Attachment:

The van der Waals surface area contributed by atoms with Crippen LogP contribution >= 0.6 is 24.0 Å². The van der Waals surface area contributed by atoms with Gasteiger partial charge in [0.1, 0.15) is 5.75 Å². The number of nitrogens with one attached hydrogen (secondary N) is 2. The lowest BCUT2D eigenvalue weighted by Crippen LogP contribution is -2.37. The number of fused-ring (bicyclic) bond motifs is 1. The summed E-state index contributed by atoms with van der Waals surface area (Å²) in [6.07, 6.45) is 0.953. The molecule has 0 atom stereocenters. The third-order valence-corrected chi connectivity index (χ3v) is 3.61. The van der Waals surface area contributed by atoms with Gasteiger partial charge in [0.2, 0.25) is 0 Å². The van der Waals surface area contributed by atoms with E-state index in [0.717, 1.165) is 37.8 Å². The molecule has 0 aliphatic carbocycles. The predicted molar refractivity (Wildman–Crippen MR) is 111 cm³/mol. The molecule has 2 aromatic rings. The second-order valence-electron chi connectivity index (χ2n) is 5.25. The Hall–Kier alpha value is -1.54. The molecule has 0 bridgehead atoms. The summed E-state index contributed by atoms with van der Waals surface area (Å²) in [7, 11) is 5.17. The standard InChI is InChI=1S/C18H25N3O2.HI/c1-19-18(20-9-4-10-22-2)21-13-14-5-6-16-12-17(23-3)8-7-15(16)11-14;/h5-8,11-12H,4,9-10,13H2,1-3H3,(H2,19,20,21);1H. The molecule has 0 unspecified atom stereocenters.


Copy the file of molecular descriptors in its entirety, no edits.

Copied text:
The van der Waals surface area contributed by atoms with Crippen LogP contribution >= 0.6 is 24.0 Å². The van der Waals surface area contributed by atoms with Gasteiger partial charge in [0.1, 0.15) is 5.75 Å². The number of nitrogens with one attached hydrogen (secondary N) is 2. The lowest BCUT2D eigenvalue weighted by Crippen LogP contribution is -2.37. The number of fused-ring (bicyclic) bond motifs is 1. The summed E-state index contributed by atoms with van der Waals surface area (Å²) in [6.07, 6.45) is 0.953. The molecule has 0 atom stereocenters. The third-order valence-corrected chi connectivity index (χ3v) is 3.61. The van der Waals surface area contributed by atoms with Gasteiger partial charge in [0.2, 0.25) is 0 Å². The van der Waals surface area contributed by atoms with E-state index in [0.717, 1.165) is 37.8 Å². The molecule has 0 aliphatic carbocycles. The predicted molar refractivity (Wildman–Crippen MR) is 111 cm³/mol. The molecule has 2 aromatic rings. The second-order valence-electron chi connectivity index (χ2n) is 5.25. The Hall–Kier alpha value is -1.54. The molecule has 0 bridgehead atoms. The summed E-state index contributed by atoms with van der Waals surface area (Å²) in [7, 11) is 5.17. The standard InChI is InChI=1S/C18H25N3O2.HI/c1-19-18(20-9-4-10-22-2)21-13-14-5-6-16-12-17(23-3)8-7-15(16)11-14;/h5-8,11-12H,4,9-10,13H2,1-3H3,(H2,19,20,21);1H. The molecule has 0 unspecified atom stereocenters.